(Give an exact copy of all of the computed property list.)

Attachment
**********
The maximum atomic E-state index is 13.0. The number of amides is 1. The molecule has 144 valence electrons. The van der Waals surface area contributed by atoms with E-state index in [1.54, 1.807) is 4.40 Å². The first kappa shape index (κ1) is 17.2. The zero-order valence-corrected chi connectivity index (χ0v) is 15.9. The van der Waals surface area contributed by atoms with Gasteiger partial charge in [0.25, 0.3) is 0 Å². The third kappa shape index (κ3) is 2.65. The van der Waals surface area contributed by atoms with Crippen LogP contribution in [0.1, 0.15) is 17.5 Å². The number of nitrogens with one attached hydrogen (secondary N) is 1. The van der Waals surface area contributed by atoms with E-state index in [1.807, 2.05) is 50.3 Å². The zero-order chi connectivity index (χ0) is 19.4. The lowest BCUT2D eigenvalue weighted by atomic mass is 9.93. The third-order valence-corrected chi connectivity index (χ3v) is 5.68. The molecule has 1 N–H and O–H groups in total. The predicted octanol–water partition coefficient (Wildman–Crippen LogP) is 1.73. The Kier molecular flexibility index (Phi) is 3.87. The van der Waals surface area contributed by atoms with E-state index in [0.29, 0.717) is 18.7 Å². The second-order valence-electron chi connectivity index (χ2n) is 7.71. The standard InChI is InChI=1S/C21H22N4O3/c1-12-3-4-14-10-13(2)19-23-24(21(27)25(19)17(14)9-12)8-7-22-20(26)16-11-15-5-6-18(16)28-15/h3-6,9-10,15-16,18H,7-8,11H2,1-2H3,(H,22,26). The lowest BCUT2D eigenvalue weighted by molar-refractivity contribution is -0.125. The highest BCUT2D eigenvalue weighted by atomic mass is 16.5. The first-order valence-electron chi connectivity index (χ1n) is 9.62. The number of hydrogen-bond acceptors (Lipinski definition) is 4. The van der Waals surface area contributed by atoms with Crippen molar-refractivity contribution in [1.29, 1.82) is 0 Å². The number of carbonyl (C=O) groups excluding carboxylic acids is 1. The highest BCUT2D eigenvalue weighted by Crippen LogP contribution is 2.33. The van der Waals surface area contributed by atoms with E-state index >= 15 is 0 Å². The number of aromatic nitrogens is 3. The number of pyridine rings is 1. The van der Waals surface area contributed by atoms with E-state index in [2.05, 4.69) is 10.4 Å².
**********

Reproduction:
The maximum atomic E-state index is 13.0. The number of amides is 1. The molecule has 144 valence electrons. The van der Waals surface area contributed by atoms with E-state index in [1.54, 1.807) is 4.40 Å². The first kappa shape index (κ1) is 17.2. The zero-order valence-corrected chi connectivity index (χ0v) is 15.9. The van der Waals surface area contributed by atoms with Gasteiger partial charge in [0.25, 0.3) is 0 Å². The third kappa shape index (κ3) is 2.65. The van der Waals surface area contributed by atoms with Crippen LogP contribution in [0.1, 0.15) is 17.5 Å². The number of nitrogens with one attached hydrogen (secondary N) is 1. The van der Waals surface area contributed by atoms with E-state index in [1.807, 2.05) is 50.3 Å². The zero-order chi connectivity index (χ0) is 19.4. The lowest BCUT2D eigenvalue weighted by atomic mass is 9.93. The third-order valence-corrected chi connectivity index (χ3v) is 5.68. The molecule has 1 N–H and O–H groups in total. The predicted octanol–water partition coefficient (Wildman–Crippen LogP) is 1.73. The Kier molecular flexibility index (Phi) is 3.87. The van der Waals surface area contributed by atoms with E-state index in [0.29, 0.717) is 18.7 Å². The second-order valence-electron chi connectivity index (χ2n) is 7.71. The standard InChI is InChI=1S/C21H22N4O3/c1-12-3-4-14-10-13(2)19-23-24(21(27)25(19)17(14)9-12)8-7-22-20(26)16-11-15-5-6-18(16)28-15/h3-6,9-10,15-16,18H,7-8,11H2,1-2H3,(H,22,26). The lowest BCUT2D eigenvalue weighted by molar-refractivity contribution is -0.125. The highest BCUT2D eigenvalue weighted by atomic mass is 16.5. The first-order valence-electron chi connectivity index (χ1n) is 9.62. The number of hydrogen-bond acceptors (Lipinski definition) is 4. The van der Waals surface area contributed by atoms with Crippen molar-refractivity contribution in [1.29, 1.82) is 0 Å². The number of carbonyl (C=O) groups excluding carboxylic acids is 1. The highest BCUT2D eigenvalue weighted by Crippen LogP contribution is 2.33. The van der Waals surface area contributed by atoms with E-state index >= 15 is 0 Å². The number of aromatic nitrogens is 3. The number of pyridine rings is 1. The van der Waals surface area contributed by atoms with E-state index in [2.05, 4.69) is 10.4 Å².